I messaged David Rago that I predicted a selling price in the range of $350,000+, but that I wished it would sell for $1,000,000, not really believing it, as only a dozen Tiffany lamps have ever sold for $1,000,000+ at auction. David said he was sure it would exceed $200,000. Eleven bidders were on the telephone, which included representatives from four museums. Many bidders held their cards close to their vests and were scattered among the live audience and on several live bidding platforms.

The bidding started below $100,000. I bid up to $170,000 for a client. I told him in advance that we had very little chance of being the successful bidders. As the bidding progressed higher, bidders dropped out left and right. It came down to two determined bidders on the telephones. They pushed the final price to $3,745,000, including buyer’s premium — a world record price for a Tiffany lamp at auction. The previous record was $3,372,500, set at Christie’s New York on December 13, 2018 for a very rare Pond Lily table lamp.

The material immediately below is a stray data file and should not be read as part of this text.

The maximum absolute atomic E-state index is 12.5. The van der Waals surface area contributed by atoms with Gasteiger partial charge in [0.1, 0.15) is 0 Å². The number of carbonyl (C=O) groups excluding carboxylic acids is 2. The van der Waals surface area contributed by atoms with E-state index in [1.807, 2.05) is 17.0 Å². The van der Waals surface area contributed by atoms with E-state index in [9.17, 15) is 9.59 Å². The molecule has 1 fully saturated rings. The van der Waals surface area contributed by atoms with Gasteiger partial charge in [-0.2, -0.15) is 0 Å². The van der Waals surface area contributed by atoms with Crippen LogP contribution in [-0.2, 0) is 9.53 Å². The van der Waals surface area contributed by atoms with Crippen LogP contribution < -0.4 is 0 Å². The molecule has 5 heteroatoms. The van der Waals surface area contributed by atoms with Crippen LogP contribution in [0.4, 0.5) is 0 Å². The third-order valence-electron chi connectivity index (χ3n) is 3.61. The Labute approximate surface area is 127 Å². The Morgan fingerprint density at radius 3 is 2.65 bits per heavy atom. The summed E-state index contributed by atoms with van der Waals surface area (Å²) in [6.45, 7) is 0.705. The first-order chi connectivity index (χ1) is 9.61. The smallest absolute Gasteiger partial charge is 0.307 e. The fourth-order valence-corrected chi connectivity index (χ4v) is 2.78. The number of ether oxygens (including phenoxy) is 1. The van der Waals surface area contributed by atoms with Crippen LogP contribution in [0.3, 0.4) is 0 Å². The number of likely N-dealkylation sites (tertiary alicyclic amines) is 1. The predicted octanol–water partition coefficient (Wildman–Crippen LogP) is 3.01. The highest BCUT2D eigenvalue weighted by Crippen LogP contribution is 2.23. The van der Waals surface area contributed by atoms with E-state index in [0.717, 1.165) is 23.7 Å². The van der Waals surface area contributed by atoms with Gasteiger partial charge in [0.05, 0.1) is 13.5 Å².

Tiffany Studios Pond Lily table lamp, Christie’s lot #9, December 13, 2018

Mike Fredericks had the following to say after the sale. “Upon seeing the lamp, particularly the distinct pattern of the waves in the globe, I was certain that we had the exact lamp from the 1900 Expo, and that this was an extraordinary find. The uncertainty was how would a historical, possible one-of-a-kind, yet non-leaded Tiffany lamp be received by the collecting community. As we can now see, it was received quite well, as a masterpiece as this should have been.